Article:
Promoting intrinsic Motivation Curiosity: Activities that create disequilibria for the learners can elicit curiosity. Presenting discrepant ideas--those that conflict with their prior knowledge or beliefs--can prompt students to seek information that will resolve the discrepancy. As with challenge, moderate discrepancies are most effective because they are easily incorporated into an individual's mental framework; large discrepancies may be rapidly discounted (Pintrich & Schunk, 1996, p.277).
Promoting intrinsic Motivation Control: A sense of responsibility will be better fostered in learners if they are allowed to make meaningful choices in the learning process. Fantasy: The design of simulations and games that involve fantasy can to encourage skill development.
Social Learning Theory Observational learning… Monkey see, Monkey do! Albert Bandura 1925
Social Learning Theory Observational learning… Monkey see, Monkey do!
Social Learning Theory The social learning theory of Bandura emphasizes the importance of observing and modeling the behaviors, attitudes, and emotional reactions of others. Bandura (1977) states: "Learning would be exceedingly laborious, not to mention hazardous, if people had to rely solely on the effects of their own actions to inform them what to do. (Learning to drive a car could be very interesting)
Social Learning Theory Fortunately, most human behavior is learned observationally through modeling: from observing others one forms an idea of how new behaviors are performed, and on later occasions this coded information serves as a guide for action." (p22).
Social Learning Theory Social learning theory explains human behavior in terms of continuous reciprocal interaction between cognitive, behavioral, an environmental influences., including external, vicarious and self reinforcement.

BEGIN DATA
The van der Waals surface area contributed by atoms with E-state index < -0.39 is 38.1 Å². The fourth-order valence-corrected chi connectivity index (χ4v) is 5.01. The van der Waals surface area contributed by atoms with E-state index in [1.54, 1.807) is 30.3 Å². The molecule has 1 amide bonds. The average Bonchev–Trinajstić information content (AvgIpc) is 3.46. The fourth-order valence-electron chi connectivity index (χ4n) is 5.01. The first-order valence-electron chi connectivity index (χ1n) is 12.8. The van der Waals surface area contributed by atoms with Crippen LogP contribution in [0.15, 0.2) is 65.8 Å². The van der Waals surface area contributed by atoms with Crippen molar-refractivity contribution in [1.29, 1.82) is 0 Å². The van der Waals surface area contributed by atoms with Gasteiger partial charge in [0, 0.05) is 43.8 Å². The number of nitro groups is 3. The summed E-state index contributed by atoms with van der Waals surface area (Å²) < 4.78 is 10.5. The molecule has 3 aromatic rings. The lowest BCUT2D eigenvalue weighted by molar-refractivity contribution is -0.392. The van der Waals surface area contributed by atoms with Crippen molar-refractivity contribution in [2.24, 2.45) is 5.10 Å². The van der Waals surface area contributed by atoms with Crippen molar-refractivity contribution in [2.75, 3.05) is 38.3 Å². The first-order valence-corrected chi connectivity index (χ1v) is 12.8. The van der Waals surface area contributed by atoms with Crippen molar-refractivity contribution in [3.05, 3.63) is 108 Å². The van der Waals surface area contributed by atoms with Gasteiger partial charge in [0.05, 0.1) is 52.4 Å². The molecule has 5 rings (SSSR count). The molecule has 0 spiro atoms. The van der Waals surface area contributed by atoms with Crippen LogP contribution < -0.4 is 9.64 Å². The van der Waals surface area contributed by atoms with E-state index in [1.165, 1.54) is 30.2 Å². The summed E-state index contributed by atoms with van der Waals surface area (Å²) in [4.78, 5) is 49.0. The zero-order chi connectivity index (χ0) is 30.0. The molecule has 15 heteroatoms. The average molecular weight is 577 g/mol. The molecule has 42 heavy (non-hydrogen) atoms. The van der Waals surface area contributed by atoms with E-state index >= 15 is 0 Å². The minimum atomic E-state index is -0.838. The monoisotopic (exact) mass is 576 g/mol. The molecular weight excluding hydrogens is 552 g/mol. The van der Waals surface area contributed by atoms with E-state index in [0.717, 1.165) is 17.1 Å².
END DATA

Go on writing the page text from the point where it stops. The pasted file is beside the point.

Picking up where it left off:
Social Learning Theory • The component processes underlying observational learning are: • Attention, including modeled events (distinctiveness, affective valence, complexity, prevalence, functional value) and observer characteristics (sensory capacities, arousal level, perceptual set, past reinforcement),
Social Learning Theory (2) Retention, including symbolic coding, cognitive organization, symbolic rehearsal, motor rehearsal),
Social Learning Theory (3) Motor Reproduction, including physical capabilities, self-observation of reproduction, accuracy of feedback, and
Social Learning Theory (4) Motivation, including external, vicarious and self reinforcement.
Social Learning Theory The most common (and pervasive) examples of social learning situations are television commercials. Commercials suggest that drinking a certain beverage or using a particular hair shampoo will make us popular and win the admiration of attractive people. Depending upon the component processes involved (such as attention or motivation), we may model the behavior shown in the commercial and buy the product being advertised. This may be the most powerful of all psychological behavior modification strategies. Marketing is basically an attempt to influence an individual in such a way as to create a need that can only be satisfied through the purchase of the marketer’s product.
Social Learning Theory 1. The highest level of observational learning is achieved by first organizing and rehearsing the modeled behavior symbolically and then enacting it overtly. Coding modeled behavior into words, labels or images results in better retention than simply observing. 2. Individuals are more likely to adopt a modeled behavior if it results in outcomes they value. 3. Individuals are more likely to adopt a modeled behavior if the model is similar to the observer and has admired status and the behavior has functional value.